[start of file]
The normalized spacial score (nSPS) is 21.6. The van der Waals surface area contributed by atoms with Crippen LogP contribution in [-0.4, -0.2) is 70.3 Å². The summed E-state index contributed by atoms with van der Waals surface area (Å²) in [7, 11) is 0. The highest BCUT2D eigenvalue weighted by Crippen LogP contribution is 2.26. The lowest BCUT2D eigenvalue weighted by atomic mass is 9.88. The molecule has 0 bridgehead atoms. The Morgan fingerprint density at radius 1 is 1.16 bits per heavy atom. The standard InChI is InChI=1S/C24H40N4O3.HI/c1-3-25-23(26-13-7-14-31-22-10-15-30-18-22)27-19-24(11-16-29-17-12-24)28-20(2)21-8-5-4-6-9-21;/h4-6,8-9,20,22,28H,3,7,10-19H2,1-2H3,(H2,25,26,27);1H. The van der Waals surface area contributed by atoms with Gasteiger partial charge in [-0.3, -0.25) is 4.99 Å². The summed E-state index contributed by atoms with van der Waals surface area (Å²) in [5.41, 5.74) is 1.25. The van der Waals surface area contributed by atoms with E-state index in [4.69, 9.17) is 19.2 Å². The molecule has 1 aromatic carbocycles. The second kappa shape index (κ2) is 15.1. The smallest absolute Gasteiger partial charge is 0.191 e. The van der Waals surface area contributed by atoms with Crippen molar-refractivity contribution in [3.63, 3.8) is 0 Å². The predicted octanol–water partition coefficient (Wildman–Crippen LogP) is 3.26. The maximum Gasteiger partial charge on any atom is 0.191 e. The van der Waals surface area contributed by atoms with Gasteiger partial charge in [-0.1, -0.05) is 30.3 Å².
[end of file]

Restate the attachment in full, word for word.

The normalized spacial score (nSPS) is 21.6. The van der Waals surface area contributed by atoms with Crippen LogP contribution in [-0.4, -0.2) is 70.3 Å². The summed E-state index contributed by atoms with van der Waals surface area (Å²) in [7, 11) is 0. The highest BCUT2D eigenvalue weighted by Crippen LogP contribution is 2.26. The lowest BCUT2D eigenvalue weighted by atomic mass is 9.88. The molecule has 0 bridgehead atoms. The Morgan fingerprint density at radius 1 is 1.16 bits per heavy atom. The standard InChI is InChI=1S/C24H40N4O3.HI/c1-3-25-23(26-13-7-14-31-22-10-15-30-18-22)27-19-24(11-16-29-17-12-24)28-20(2)21-8-5-4-6-9-21;/h4-6,8-9,20,22,28H,3,7,10-19H2,1-2H3,(H2,25,26,27);1H. The van der Waals surface area contributed by atoms with Gasteiger partial charge in [-0.3, -0.25) is 4.99 Å². The summed E-state index contributed by atoms with van der Waals surface area (Å²) in [5.41, 5.74) is 1.25. The van der Waals surface area contributed by atoms with E-state index in [4.69, 9.17) is 19.2 Å². The molecule has 1 aromatic carbocycles. The second kappa shape index (κ2) is 15.1. The smallest absolute Gasteiger partial charge is 0.191 e. The van der Waals surface area contributed by atoms with Crippen molar-refractivity contribution in [3.63, 3.8) is 0 Å². The predicted octanol–water partition coefficient (Wildman–Crippen LogP) is 3.26. The maximum Gasteiger partial charge on any atom is 0.191 e. The van der Waals surface area contributed by atoms with Gasteiger partial charge in [-0.1, -0.05) is 30.3 Å².